Science fiction is something that could happen – but you usually wouldn’t want it to
– Arthur C. Clarke
In a lecture delivered in 1948, mathematician John Von Neumann first described the potential for machines to build perfect copies of themselves using material sourced from the world around them. Almost immediately, people began to worry about what might happen if they never stopped. Writing decades later about the science of molecular nanotechnology – in other words, microscopically small man-made machines – Eric Drexler gave this worry a name: Gray Goo.
A Gray Goo scenario works something like this: Imagine a piece of self-replicating nanotechnology manufactured for a purely benevolent reason. Say, a micro-organism designed to clean up oil slicks by consuming them and secreting some benign by-product. So far, so good. Except the organism can’t seem to distinguish between the carbon atoms in the oil slick and the carbon atoms in the sea vegetation, ocean fauna, and human beings around it all that well. Flash forward a few thousand generations – perhaps not a very long time in our imagined micro-organism’s life cycle – and everything on Earth containing even a speck of carbon has been turned into a benign, gray, and gooey byproduct of its digestive process.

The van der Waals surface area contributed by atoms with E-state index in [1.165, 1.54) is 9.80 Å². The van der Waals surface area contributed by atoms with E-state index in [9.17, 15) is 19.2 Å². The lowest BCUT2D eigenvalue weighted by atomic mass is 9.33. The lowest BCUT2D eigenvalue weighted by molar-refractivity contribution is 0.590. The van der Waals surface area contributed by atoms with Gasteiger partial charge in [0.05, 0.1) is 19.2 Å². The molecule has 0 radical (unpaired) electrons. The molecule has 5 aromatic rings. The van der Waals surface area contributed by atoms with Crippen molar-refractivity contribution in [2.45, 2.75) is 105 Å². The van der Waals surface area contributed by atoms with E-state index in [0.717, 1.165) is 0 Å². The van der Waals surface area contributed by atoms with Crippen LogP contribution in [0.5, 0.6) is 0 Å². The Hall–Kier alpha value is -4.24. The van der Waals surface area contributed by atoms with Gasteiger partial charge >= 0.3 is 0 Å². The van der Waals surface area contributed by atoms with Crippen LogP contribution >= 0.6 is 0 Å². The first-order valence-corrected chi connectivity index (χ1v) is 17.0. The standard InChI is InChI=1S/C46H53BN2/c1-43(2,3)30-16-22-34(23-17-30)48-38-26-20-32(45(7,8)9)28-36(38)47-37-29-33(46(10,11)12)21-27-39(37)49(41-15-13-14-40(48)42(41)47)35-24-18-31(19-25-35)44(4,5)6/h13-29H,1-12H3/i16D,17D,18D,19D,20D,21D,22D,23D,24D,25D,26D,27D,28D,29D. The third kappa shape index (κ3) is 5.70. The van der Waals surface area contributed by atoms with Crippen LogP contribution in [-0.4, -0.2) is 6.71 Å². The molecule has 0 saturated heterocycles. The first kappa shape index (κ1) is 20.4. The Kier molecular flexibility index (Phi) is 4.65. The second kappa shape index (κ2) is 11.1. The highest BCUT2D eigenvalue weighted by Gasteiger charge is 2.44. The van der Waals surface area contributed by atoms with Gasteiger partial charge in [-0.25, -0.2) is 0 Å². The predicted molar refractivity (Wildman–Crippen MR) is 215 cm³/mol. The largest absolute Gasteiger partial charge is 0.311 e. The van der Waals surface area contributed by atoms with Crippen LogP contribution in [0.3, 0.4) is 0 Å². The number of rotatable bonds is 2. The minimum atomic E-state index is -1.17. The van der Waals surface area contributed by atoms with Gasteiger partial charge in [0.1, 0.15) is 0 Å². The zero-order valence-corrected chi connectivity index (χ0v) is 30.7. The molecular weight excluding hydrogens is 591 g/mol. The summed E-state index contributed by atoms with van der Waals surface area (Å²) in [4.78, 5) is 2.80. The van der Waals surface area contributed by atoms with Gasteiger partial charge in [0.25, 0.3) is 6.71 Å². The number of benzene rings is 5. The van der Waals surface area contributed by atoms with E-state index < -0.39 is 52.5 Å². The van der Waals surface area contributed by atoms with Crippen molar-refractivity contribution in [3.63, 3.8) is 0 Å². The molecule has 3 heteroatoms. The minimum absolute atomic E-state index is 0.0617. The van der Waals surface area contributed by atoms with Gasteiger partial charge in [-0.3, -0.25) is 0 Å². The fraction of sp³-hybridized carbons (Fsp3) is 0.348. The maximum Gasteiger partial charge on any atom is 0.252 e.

In Gray Goo processes, the stakes are high and the threat of ruin is always imminent, which is why they make for ripping good science fiction yarns. But stories of Gray Goo also carry an important moral lesson: A single strategy – or process, or idea – devised with good intention but applied indiscriminately, or clumsily, can lead to catastrophically negative consequences that are virtually unstoppable. And while Gray Goo events sound exotic, once we set aside the talk of runaway nanotechnology, we can begin to see the ingredients of these events in our everyday world. Among them are idealistic agents with imperfect knowledge, poorly thought-out strategies, and a fertile medium in which to spread error, and systemic and self-reinforcing cascade effects.
No domain of human life is impervious to the risk of Gray Goo processes, but some are better mediums than others. A general rule of thumb is that the more large, complex, and interconnected a domain is, the more susceptible it is to Gray Goo. Few domains better fit this description than biological ecosystems: A lesson that humans have had to learn and relearn many times over during the last few hundred years, throughout which we’ve tried introducing species into foreign ecosystems with often disastrous results.